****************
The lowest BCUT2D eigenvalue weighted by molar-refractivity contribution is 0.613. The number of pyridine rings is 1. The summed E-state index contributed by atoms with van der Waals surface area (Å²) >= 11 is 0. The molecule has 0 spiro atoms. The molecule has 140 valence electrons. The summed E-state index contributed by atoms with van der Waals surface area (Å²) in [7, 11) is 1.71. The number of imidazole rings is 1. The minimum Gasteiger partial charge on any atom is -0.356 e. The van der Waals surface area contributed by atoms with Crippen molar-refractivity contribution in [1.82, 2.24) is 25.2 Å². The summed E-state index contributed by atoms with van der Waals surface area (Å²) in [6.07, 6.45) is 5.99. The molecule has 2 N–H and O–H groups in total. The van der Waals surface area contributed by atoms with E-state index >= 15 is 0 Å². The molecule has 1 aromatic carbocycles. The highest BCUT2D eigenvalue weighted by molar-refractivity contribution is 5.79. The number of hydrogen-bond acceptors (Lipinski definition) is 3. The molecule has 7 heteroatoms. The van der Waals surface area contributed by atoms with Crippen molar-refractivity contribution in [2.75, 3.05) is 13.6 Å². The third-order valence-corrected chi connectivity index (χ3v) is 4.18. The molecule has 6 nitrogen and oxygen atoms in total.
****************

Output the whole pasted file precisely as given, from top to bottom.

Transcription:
The lowest BCUT2D eigenvalue weighted by molar-refractivity contribution is 0.613. The number of pyridine rings is 1. The summed E-state index contributed by atoms with van der Waals surface area (Å²) >= 11 is 0. The molecule has 0 spiro atoms. The molecule has 140 valence electrons. The summed E-state index contributed by atoms with van der Waals surface area (Å²) in [7, 11) is 1.71. The number of imidazole rings is 1. The minimum Gasteiger partial charge on any atom is -0.356 e. The van der Waals surface area contributed by atoms with Crippen molar-refractivity contribution in [1.82, 2.24) is 25.2 Å². The summed E-state index contributed by atoms with van der Waals surface area (Å²) in [6.07, 6.45) is 5.99. The molecule has 2 N–H and O–H groups in total. The van der Waals surface area contributed by atoms with E-state index >= 15 is 0 Å². The molecule has 1 aromatic carbocycles. The highest BCUT2D eigenvalue weighted by molar-refractivity contribution is 5.79. The number of hydrogen-bond acceptors (Lipinski definition) is 3. The molecule has 7 heteroatoms. The van der Waals surface area contributed by atoms with Crippen molar-refractivity contribution in [2.75, 3.05) is 13.6 Å². The third-order valence-corrected chi connectivity index (χ3v) is 4.18. The molecule has 6 nitrogen and oxygen atoms in total.